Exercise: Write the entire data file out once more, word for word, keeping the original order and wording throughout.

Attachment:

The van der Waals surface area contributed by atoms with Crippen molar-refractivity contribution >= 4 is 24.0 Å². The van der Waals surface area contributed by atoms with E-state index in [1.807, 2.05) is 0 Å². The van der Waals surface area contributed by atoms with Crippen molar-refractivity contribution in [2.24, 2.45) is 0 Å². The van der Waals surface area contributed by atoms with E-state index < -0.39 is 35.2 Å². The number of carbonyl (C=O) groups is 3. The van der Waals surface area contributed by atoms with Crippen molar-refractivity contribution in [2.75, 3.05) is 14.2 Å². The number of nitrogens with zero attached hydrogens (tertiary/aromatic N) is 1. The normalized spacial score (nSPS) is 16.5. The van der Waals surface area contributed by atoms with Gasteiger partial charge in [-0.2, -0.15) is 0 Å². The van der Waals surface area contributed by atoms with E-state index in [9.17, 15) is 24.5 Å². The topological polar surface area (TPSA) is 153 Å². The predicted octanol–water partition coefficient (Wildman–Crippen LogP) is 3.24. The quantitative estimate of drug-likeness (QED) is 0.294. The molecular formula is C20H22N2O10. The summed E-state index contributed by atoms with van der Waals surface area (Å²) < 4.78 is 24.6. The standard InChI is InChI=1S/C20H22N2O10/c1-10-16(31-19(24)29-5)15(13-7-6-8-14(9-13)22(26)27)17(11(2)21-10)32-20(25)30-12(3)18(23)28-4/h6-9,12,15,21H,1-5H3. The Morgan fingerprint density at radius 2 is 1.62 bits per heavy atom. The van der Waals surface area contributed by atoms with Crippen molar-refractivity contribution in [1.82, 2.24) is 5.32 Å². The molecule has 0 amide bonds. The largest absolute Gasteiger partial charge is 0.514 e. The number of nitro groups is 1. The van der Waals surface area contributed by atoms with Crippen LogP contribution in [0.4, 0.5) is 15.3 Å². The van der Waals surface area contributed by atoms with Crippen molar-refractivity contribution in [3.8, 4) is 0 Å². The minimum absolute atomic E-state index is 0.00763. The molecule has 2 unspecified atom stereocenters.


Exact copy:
The van der Waals surface area contributed by atoms with Crippen molar-refractivity contribution >= 4 is 24.0 Å². The van der Waals surface area contributed by atoms with E-state index in [1.807, 2.05) is 0 Å². The van der Waals surface area contributed by atoms with Crippen molar-refractivity contribution in [2.24, 2.45) is 0 Å². The van der Waals surface area contributed by atoms with E-state index < -0.39 is 35.2 Å². The number of carbonyl (C=O) groups is 3. The van der Waals surface area contributed by atoms with Crippen molar-refractivity contribution in [2.75, 3.05) is 14.2 Å². The number of nitrogens with zero attached hydrogens (tertiary/aromatic N) is 1. The normalized spacial score (nSPS) is 16.5. The van der Waals surface area contributed by atoms with Gasteiger partial charge in [-0.2, -0.15) is 0 Å². The van der Waals surface area contributed by atoms with E-state index in [9.17, 15) is 24.5 Å². The topological polar surface area (TPSA) is 153 Å². The predicted octanol–water partition coefficient (Wildman–Crippen LogP) is 3.24. The quantitative estimate of drug-likeness (QED) is 0.294. The molecular formula is C20H22N2O10. The summed E-state index contributed by atoms with van der Waals surface area (Å²) < 4.78 is 24.6. The standard InChI is InChI=1S/C20H22N2O10/c1-10-16(31-19(24)29-5)15(13-7-6-8-14(9-13)22(26)27)17(11(2)21-10)32-20(25)30-12(3)18(23)28-4/h6-9,12,15,21H,1-5H3. The Morgan fingerprint density at radius 2 is 1.62 bits per heavy atom. The van der Waals surface area contributed by atoms with Crippen molar-refractivity contribution in [1.82, 2.24) is 5.32 Å². The molecule has 0 amide bonds. The largest absolute Gasteiger partial charge is 0.514 e. The number of nitro groups is 1. The van der Waals surface area contributed by atoms with Crippen LogP contribution in [0.4, 0.5) is 15.3 Å². The van der Waals surface area contributed by atoms with Crippen molar-refractivity contribution in [3.8, 4) is 0 Å². The minimum absolute atomic E-state index is 0.00763. The molecule has 2 unspecified atom stereocenters.